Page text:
That didn’t take long.
Less than 48 hours after it was revealed that the Ohio Ethics Commission issued an advisory opinion last year stating Cincinnati City Councilman Chris Bortz shouldn’t take part in decisions about a proposed streetcar project, a formal complaint has been filed with the commission.—-
Justin Jeffre, a local progressive activist and ex-performer with the Pop band 98 Degrees, filed the complaint today.
“Councilman Bortz has ignored the Ethics Commission’s advice and voted on funding matters connected to the $128 million project during the past year,” Jeffre wrote. “According to media reports, aside from the properties his family’s business owns and manages along the proposed route, Councilman Bortz also holds a 4 percent stake in Jeff Ruby’s Steakhouse — which is also on the proposed route.
“Given these facts, and as stated above, I hereby offer this letter as a formal complaint, and I hereby request formally an ethics investigation into this matter."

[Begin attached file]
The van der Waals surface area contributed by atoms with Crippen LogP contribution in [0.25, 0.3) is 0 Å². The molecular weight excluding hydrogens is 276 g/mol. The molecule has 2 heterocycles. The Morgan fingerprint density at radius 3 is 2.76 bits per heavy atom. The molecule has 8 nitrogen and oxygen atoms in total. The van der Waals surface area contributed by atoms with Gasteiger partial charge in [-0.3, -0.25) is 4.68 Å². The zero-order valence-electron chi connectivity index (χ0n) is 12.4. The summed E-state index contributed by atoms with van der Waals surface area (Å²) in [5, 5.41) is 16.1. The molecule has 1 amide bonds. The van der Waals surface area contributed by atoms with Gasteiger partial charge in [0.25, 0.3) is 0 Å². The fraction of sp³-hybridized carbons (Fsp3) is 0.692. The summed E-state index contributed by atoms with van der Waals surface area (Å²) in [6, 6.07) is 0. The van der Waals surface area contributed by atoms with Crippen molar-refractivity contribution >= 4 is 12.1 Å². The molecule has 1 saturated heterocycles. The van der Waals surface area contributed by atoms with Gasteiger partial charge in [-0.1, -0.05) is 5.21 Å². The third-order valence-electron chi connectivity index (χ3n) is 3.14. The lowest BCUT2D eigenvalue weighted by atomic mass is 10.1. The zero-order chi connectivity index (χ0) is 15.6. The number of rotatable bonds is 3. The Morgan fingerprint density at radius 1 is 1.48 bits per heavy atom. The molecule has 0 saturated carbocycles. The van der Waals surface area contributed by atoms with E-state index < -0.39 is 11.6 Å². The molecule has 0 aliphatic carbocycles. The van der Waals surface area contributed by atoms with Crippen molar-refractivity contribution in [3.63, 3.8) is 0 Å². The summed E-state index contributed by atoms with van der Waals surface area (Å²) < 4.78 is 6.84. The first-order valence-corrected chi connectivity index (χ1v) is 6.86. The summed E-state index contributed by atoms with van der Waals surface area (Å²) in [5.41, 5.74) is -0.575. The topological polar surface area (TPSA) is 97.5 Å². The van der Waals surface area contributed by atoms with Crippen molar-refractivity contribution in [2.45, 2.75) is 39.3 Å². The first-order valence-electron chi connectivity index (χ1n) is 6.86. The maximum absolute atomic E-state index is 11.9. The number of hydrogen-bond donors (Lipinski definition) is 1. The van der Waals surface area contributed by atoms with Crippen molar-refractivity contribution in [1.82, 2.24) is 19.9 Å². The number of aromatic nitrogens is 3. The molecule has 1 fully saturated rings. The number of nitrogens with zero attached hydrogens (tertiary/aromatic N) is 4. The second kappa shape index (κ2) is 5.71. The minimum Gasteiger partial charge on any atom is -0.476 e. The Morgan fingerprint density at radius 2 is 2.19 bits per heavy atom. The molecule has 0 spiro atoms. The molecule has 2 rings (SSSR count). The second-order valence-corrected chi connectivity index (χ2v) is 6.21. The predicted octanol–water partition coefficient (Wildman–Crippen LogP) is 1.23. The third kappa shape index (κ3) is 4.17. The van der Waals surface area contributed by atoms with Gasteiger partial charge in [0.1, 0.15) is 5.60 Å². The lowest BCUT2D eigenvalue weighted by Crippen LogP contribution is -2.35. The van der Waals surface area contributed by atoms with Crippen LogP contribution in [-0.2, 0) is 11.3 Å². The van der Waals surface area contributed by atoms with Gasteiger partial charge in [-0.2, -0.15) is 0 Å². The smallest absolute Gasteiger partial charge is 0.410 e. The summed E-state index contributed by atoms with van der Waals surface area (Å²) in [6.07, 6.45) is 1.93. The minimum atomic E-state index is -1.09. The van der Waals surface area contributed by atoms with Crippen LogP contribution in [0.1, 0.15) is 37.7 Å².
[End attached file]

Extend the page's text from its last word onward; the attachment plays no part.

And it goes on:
The Ethics Commission’s advisory opinions — like the one issued to Bortz in June 2009 based upon his request — aren’t binding. The commission will start an investigation and issue a formal ruling only if someone files a complaint.
Citing advice given to him by the city solicitor and private attorneys, Bortz has continued to be involved in streetcar decision-making that comes before City Council.
Bortz works for his father’s firm, Towne Properties, which develops and manages several residential and commercial real estate projects citywide, including apartments and condominiums within a few blocks of the tentative streetcar route.
Streetcar supporters, including Bortz, have touted the project’s economic spinoff effect, alleging it can spark redevelopment and increase property values within a three-block radius.
Bortz’ involvement with streetcar decisions has been criticized by project opponents including local NAACP President Christopher Smitherman and ex-Congressman Tom Luken.
Jeffre is a member of the local NAACP chapter.